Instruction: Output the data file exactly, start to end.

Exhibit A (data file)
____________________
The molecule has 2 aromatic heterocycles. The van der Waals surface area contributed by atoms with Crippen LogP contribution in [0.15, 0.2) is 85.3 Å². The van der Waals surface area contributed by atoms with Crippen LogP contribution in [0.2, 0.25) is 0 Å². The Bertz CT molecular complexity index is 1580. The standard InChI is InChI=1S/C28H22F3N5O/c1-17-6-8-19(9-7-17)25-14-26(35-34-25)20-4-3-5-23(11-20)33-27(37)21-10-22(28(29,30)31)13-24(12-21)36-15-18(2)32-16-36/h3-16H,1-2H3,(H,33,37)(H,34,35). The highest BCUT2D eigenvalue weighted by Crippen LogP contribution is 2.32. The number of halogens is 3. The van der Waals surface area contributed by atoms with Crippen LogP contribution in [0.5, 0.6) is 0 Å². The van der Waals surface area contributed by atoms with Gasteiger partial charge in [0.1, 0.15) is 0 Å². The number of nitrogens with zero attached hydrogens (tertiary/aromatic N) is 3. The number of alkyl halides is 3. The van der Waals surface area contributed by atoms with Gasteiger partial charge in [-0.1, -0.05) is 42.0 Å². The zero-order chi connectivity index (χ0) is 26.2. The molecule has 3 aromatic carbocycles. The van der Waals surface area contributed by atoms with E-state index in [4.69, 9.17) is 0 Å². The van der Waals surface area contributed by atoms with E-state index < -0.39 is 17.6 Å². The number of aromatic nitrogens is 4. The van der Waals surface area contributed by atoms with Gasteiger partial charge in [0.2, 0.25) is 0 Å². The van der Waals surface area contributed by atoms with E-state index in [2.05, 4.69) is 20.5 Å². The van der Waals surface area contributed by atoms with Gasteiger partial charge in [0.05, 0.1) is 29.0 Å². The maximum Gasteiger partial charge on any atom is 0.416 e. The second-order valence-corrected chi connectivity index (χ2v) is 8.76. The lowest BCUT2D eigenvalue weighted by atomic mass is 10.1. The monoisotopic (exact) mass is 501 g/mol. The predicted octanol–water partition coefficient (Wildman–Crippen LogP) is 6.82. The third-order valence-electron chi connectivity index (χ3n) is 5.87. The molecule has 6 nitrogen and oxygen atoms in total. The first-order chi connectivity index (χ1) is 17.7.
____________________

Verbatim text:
The molecule has 2 aromatic heterocycles. The van der Waals surface area contributed by atoms with Crippen LogP contribution in [0.15, 0.2) is 85.3 Å². The van der Waals surface area contributed by atoms with Crippen LogP contribution in [0.2, 0.25) is 0 Å². The Bertz CT molecular complexity index is 1580. The standard InChI is InChI=1S/C28H22F3N5O/c1-17-6-8-19(9-7-17)25-14-26(35-34-25)20-4-3-5-23(11-20)33-27(37)21-10-22(28(29,30)31)13-24(12-21)36-15-18(2)32-16-36/h3-16H,1-2H3,(H,33,37)(H,34,35). The highest BCUT2D eigenvalue weighted by Crippen LogP contribution is 2.32. The number of halogens is 3. The van der Waals surface area contributed by atoms with Crippen LogP contribution in [0.5, 0.6) is 0 Å². The van der Waals surface area contributed by atoms with Gasteiger partial charge in [0.1, 0.15) is 0 Å². The number of nitrogens with zero attached hydrogens (tertiary/aromatic N) is 3. The number of alkyl halides is 3. The van der Waals surface area contributed by atoms with Gasteiger partial charge in [-0.1, -0.05) is 42.0 Å². The zero-order chi connectivity index (χ0) is 26.2. The molecule has 3 aromatic carbocycles. The van der Waals surface area contributed by atoms with E-state index in [4.69, 9.17) is 0 Å². The van der Waals surface area contributed by atoms with E-state index < -0.39 is 17.6 Å². The number of aromatic nitrogens is 4. The van der Waals surface area contributed by atoms with Gasteiger partial charge in [0.2, 0.25) is 0 Å². The van der Waals surface area contributed by atoms with E-state index in [2.05, 4.69) is 20.5 Å². The van der Waals surface area contributed by atoms with Gasteiger partial charge in [0.05, 0.1) is 29.0 Å². The maximum Gasteiger partial charge on any atom is 0.416 e. The second-order valence-corrected chi connectivity index (χ2v) is 8.76. The lowest BCUT2D eigenvalue weighted by atomic mass is 10.1. The monoisotopic (exact) mass is 501 g/mol. The predicted octanol–water partition coefficient (Wildman–Crippen LogP) is 6.82. The third-order valence-electron chi connectivity index (χ3n) is 5.87. The molecule has 6 nitrogen and oxygen atoms in total. The first-order chi connectivity index (χ1) is 17.7.